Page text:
Spring is finally here! Is there any dish that’s more springlike than a simple combination of leeks and peas? It’ll get even better in about three weeks when the peas come from the garden instead of the freezer, but even this version feels like a celebration of renewal.
If you’ve never tried making your own risotto, here’s the deal. It’s important that you use a short-grain rice to produce the necessary starch. Arborio is traditional, but you can use any short-grain rice, including brown rice. They key is to stir frequently to release the starches and to add hot liquid in stages. Cookbooks will tell you that you need to stir “constantly,” but that’s not actually true. Just push it around a bit to make sure it’s not sticking and you’ll be fine. They tell me you can make a fanastic risotto in the pressure cooker, but since for me the whole appeal of risotto is an opportunity to read a book while I make dinner, I prefer the slow, methodical stovetop version. Once you get the hang of it, you can start substituting liquids, vegetables, and fats to fit your whims.
Pea and Leek Risotto
2 T butter (for vegan version, use more olive oil)
2 T olive oil
2 leeks, white parts only, cleaned and cut into thin strips
1 1/2 c. short-grain rice
approx. 5 cups stock
appox. 1 c. dry white wine, preferably unoaked
about 1 c. of fresh or frozen peas
1/3 c. or so aged cheese, like parmesan, pecorino romano, or gruyere, shredded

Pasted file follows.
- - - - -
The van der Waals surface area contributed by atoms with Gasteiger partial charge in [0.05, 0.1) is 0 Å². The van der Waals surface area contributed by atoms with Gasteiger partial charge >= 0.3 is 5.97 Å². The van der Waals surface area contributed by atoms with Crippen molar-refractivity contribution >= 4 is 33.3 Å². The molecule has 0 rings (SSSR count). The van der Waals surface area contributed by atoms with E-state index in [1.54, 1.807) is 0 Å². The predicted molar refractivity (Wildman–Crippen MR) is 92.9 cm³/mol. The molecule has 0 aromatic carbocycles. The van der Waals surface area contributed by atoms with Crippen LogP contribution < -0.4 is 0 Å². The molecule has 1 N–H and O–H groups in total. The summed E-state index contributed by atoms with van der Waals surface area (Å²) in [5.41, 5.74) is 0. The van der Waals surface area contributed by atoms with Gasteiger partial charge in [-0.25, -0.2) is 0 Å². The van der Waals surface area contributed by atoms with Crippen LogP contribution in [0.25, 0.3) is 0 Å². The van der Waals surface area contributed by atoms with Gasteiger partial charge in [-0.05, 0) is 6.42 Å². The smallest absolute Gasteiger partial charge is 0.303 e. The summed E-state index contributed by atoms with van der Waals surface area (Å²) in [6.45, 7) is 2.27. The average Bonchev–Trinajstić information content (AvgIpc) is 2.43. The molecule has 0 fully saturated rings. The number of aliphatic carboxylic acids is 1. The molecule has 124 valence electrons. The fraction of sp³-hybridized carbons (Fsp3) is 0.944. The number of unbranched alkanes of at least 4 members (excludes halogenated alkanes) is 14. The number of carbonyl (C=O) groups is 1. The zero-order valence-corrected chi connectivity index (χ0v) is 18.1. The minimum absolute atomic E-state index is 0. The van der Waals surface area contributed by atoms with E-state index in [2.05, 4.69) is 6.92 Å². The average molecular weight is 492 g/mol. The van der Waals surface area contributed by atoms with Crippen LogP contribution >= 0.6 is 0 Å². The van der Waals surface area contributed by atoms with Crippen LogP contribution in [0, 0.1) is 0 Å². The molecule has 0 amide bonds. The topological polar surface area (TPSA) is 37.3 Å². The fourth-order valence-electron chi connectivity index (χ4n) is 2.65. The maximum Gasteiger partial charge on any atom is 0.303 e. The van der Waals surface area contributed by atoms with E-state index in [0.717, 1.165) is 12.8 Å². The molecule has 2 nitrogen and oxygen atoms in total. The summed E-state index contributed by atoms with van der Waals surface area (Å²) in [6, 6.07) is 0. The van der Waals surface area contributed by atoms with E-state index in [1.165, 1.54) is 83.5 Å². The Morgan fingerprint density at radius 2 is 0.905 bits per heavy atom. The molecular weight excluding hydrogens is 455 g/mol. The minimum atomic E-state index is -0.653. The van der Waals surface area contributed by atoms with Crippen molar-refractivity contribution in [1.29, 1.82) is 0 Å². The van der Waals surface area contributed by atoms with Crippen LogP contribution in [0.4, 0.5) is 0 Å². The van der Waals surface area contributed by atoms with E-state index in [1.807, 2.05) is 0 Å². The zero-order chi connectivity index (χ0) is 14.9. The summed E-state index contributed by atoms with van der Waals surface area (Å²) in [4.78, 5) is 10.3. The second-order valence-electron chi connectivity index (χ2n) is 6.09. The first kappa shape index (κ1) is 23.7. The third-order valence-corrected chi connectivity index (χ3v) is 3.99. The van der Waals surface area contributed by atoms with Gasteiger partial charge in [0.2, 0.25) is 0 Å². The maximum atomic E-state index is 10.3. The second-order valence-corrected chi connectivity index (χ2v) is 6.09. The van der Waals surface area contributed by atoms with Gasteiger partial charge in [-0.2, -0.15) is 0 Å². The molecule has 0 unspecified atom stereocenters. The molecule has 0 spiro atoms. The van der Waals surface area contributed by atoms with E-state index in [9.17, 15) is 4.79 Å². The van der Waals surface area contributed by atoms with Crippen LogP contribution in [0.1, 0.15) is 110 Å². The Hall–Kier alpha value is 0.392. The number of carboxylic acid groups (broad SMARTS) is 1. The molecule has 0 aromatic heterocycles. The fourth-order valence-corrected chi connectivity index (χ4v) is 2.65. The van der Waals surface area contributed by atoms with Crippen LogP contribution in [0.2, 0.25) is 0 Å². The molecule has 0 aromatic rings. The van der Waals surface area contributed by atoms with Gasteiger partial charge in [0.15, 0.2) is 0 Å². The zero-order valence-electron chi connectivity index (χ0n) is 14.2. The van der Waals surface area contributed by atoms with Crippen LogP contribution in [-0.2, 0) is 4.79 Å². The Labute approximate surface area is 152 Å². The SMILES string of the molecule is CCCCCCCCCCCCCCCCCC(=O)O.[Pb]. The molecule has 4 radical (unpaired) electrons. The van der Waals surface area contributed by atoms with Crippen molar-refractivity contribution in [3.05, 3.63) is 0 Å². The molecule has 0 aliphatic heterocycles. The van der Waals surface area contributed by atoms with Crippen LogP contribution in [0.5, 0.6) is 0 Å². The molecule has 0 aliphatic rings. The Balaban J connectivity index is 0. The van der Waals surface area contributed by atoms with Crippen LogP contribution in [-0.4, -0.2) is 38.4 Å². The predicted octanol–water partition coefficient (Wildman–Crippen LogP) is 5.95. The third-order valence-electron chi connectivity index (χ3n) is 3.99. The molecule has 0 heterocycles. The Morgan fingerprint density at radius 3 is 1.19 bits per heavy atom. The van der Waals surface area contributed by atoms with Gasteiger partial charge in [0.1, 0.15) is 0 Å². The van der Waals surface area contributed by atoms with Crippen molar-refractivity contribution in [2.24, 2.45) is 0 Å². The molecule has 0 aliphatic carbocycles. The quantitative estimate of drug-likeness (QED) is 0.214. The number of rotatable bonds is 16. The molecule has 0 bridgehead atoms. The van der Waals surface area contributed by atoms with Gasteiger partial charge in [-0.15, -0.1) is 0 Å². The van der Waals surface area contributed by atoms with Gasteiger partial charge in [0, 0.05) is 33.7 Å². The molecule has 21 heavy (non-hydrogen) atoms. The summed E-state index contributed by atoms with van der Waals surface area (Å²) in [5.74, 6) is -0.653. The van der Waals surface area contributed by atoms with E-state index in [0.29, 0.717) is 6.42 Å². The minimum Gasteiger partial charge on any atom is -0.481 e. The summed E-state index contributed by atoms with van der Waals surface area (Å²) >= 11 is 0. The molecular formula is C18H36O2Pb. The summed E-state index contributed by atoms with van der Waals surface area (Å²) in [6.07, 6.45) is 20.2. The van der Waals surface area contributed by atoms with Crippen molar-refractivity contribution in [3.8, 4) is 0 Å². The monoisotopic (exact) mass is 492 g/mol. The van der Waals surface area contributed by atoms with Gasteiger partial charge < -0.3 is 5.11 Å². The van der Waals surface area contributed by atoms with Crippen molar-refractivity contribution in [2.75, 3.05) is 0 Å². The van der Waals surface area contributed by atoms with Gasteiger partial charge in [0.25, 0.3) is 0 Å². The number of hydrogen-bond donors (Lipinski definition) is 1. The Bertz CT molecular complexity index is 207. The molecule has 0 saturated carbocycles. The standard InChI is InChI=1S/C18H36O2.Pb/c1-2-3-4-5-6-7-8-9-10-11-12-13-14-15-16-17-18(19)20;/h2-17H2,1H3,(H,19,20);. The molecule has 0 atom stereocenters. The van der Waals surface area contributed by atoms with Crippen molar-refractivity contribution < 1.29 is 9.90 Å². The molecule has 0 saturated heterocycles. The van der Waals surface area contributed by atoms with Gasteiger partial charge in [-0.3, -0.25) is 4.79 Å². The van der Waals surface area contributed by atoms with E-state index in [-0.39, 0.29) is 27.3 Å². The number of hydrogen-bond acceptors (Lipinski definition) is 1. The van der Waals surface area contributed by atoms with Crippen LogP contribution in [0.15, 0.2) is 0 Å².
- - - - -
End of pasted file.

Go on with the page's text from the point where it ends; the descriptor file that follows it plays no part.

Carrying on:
1) Heat up your stock in a small pan. Keep it simmering on the stove.
2) Melt your fats together in a thick-bottomed medium saucepan. Add the leeks and cook until they’re limp. Add the rice and stir until all the grains are coated. Cook for about a minute.
3) Start adding liquid in small batches. Start with 1/2 cup. Stir it in, and keep stirring until the grains have absorbed most of the liquid. When it starts to look dry, add more. Keep repeating this process until the rice is al dente. At some point, use the wine instead of the stock. The entire process will take about 45 minutes. In the end you’ll have something that looks sort of like oatmeal, only with rice.
4) When you’re more or less satisfied that the rice is almost done, add the peas. When the peas are cooked through, turn off and add the cheese. Stir until everything is well mixed. This is best served immediately.
Variations: A vegan version will be less rich, but still pretty good. Use olive oil for all the fat, use a vegetable stock for flavor, and add some additional vegetables. It may also need a little extra salt, since you won’t be adding any in the cheese.